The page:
For its twenty-fifth anniversary project, This Old House transforms an 1849 connected homestead
Country kids in New England used to recite a peculiar singsong when playing hopscotch: "Big house, little house, back house, barn." Peculiar, that is, unless you lived in rural New England, where connected farm buildings sprang up across the countryside during the mid-19th century.
This fall's TV project in Carlisle, Massachusetts — the centerpiece project of This Old House's 25th anniversary — is a good example of the connected farm: an 1849 two-story home (the big house), attached to a one-story ell that held the kitchen and various workrooms (the little house), which was in turn linked to an even more utilitarian space that sheltered the carriages and the privy (the back house, sometimes a euphemism for the outhouse), and finally the cavernous barn itself.
In a twist befitting an anniversary celebration, there are no homeowners on this project. Just as with the first TOH project in 1979, the show has purchased the farmstead and will sell it after the renovation. Our own crew stands in for the homeowners, making decisions about design, materials, and architectural changes.
Supplying many of the choices for these decisions is Boston architect Jeremiah Eck, who is known for combining contemporary living spaces with traditional design. His design sensibility makes him just the right person to bring the connected farm of our Carlisle project forward into this century. Such farms were considered very modern when they were built, evolving constantly with the addition of new buildings or existing outbuildings hauled by oxen to the site.
Put in that historical context, our renovation of Carlisle's Bradford Heald house is simply the latest chapter in the evolution of a venerable connected farm. Alas, the eventual owners won't be farmers, even if their kids still play hopscotch behind the barn. But by adapting the house for the way people live today, we're hoping to be as forward-thinking as those modern Yankees who worked the land a century and a half ago.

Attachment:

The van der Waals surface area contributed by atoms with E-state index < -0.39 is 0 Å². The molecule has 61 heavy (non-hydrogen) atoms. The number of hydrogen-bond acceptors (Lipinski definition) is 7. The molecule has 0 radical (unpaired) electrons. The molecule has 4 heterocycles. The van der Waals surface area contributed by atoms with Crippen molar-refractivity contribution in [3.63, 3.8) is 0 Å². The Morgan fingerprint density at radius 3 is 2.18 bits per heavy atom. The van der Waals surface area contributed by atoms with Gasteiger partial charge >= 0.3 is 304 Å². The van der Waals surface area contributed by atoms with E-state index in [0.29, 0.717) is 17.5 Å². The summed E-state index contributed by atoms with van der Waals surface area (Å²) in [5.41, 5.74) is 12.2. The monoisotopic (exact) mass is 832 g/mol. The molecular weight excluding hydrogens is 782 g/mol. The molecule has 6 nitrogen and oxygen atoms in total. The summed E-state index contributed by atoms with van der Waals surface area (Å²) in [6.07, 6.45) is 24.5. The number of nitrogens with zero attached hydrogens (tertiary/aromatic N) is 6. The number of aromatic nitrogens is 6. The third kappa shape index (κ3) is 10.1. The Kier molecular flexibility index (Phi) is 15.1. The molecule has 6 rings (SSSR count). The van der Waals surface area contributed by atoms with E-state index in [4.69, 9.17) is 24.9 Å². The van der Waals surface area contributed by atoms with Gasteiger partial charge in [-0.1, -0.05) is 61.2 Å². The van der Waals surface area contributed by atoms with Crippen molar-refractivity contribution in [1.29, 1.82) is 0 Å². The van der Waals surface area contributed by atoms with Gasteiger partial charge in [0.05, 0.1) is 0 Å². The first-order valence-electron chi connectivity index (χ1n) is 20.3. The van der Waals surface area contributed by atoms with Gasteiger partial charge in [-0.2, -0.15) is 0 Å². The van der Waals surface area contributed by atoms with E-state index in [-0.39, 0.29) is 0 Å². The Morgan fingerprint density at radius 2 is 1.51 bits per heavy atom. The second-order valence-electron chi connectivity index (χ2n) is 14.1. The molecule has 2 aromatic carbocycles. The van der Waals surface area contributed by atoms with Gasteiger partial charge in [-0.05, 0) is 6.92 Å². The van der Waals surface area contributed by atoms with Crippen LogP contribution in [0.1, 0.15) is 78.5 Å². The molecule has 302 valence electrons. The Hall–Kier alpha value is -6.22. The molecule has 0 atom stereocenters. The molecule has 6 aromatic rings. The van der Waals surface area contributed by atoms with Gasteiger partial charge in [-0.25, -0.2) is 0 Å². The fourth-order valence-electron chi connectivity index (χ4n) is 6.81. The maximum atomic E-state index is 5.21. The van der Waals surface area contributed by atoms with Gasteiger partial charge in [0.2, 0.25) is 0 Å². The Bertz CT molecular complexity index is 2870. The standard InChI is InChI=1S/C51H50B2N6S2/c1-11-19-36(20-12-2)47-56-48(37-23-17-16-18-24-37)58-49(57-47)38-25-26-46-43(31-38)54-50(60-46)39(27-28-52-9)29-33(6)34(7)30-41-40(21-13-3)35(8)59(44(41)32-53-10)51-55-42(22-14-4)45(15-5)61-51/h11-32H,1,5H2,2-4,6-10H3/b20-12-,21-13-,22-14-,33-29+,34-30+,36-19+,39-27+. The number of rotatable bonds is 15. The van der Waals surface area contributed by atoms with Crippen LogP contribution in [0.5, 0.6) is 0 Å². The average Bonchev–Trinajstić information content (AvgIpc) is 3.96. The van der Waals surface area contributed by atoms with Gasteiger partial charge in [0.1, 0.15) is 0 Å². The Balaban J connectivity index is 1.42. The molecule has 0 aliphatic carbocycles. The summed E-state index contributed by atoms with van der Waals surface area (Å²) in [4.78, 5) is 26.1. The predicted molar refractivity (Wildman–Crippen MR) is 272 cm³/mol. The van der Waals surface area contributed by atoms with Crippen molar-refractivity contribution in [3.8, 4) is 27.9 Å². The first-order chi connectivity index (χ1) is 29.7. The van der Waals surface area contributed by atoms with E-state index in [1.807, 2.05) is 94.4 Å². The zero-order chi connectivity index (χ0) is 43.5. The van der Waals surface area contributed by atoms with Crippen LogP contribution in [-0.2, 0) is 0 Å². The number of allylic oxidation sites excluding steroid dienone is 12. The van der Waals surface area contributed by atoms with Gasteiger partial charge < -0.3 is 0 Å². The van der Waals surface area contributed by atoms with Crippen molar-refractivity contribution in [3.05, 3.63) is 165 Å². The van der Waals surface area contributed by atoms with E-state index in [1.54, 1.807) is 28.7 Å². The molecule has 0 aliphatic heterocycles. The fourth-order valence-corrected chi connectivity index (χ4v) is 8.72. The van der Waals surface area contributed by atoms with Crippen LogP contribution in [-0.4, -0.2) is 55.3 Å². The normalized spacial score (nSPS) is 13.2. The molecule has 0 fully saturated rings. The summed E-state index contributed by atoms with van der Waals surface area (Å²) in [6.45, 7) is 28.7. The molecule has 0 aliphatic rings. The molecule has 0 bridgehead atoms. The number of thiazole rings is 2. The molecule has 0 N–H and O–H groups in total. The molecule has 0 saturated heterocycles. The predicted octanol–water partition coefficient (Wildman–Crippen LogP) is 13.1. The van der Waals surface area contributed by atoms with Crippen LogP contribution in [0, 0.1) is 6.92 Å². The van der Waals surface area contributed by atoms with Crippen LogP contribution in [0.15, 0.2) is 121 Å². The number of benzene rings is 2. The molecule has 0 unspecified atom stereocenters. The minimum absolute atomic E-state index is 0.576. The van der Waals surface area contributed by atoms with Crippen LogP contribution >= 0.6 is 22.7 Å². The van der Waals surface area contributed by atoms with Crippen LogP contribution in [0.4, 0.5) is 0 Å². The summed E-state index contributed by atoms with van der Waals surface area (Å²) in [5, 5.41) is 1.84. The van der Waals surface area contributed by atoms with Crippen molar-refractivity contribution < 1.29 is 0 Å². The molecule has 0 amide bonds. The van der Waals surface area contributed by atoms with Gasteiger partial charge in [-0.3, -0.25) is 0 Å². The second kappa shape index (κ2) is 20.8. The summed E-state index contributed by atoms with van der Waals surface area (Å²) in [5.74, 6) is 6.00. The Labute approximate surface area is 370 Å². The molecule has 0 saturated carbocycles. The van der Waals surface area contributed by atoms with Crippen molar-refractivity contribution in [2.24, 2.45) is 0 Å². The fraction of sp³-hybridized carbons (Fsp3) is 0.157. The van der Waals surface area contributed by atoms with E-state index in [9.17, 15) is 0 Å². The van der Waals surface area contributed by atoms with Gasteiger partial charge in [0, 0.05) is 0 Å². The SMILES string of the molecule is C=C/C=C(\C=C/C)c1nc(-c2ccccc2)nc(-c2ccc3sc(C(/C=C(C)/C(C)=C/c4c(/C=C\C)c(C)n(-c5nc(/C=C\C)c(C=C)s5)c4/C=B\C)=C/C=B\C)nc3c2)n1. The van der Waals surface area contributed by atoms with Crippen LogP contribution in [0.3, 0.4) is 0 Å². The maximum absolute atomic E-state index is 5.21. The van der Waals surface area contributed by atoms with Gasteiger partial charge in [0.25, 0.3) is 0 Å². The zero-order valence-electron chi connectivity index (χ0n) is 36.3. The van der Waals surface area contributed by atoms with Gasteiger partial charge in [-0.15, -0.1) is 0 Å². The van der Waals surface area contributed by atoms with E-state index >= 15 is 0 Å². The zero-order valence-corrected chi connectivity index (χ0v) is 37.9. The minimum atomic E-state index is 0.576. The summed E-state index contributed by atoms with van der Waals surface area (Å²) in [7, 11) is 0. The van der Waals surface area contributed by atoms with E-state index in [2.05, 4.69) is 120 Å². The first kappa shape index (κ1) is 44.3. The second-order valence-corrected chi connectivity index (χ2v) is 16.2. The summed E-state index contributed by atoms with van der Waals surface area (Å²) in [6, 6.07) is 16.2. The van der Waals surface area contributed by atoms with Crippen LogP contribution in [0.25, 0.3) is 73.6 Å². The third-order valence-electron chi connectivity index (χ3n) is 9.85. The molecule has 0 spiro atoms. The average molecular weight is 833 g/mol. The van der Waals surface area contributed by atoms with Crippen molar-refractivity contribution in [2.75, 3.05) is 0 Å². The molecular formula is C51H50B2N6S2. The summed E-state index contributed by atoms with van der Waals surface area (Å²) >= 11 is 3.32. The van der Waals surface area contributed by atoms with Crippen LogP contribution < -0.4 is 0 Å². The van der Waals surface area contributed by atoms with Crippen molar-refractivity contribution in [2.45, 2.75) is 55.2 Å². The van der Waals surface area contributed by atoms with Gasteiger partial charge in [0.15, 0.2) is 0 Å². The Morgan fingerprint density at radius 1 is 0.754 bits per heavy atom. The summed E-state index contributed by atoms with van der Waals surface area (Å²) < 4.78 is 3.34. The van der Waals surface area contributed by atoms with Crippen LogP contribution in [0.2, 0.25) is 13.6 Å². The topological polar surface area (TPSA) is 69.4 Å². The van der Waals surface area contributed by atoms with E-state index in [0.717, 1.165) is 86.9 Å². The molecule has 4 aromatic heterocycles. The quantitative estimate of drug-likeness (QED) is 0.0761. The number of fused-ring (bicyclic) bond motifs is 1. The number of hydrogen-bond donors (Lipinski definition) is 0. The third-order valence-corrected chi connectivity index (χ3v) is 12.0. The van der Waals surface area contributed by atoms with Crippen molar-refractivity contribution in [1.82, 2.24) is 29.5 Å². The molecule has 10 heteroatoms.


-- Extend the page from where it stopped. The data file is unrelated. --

Origin of the Species
In his seminal book on New England's connected farms (titled, naturally enough, Big House, Little House, Back House, Barn) historian Thomas Hubka dispels the common assumption that New England farmers linked their buildings to avoid the winter slog through snow to get to the barn. (If that were so, why didn't farmers in New York and Michigan do the same?)
According to Hubka, the primary reason for connected farms was agrarian reform, which was spurred in the 1840s and '50s by competition from new, larger farms in the Midwest. Connected buildings allowed New Englanders to take on home-based industry, such as candle- and cheese-making, while continuing to farm and still have everything centralized. Fashion also played a part: Connected farms became the latest thing, and keeping up with the neighbors was important even then.
The Plans: First Floor
The Carlisle project presents some big challenges for Boston architect Jeremiah Eck. "There's a lot of space, but it's in the wrong place," he says, noting that about half the square footage is in the 40-by-50-foot barn, which was never meant for human habitation. His design turns that barn into grand living and entertaining space, reserves the Greek Revival main house for private quarters, and ties it all together with a new, more contemporary ell that houses the kitchen.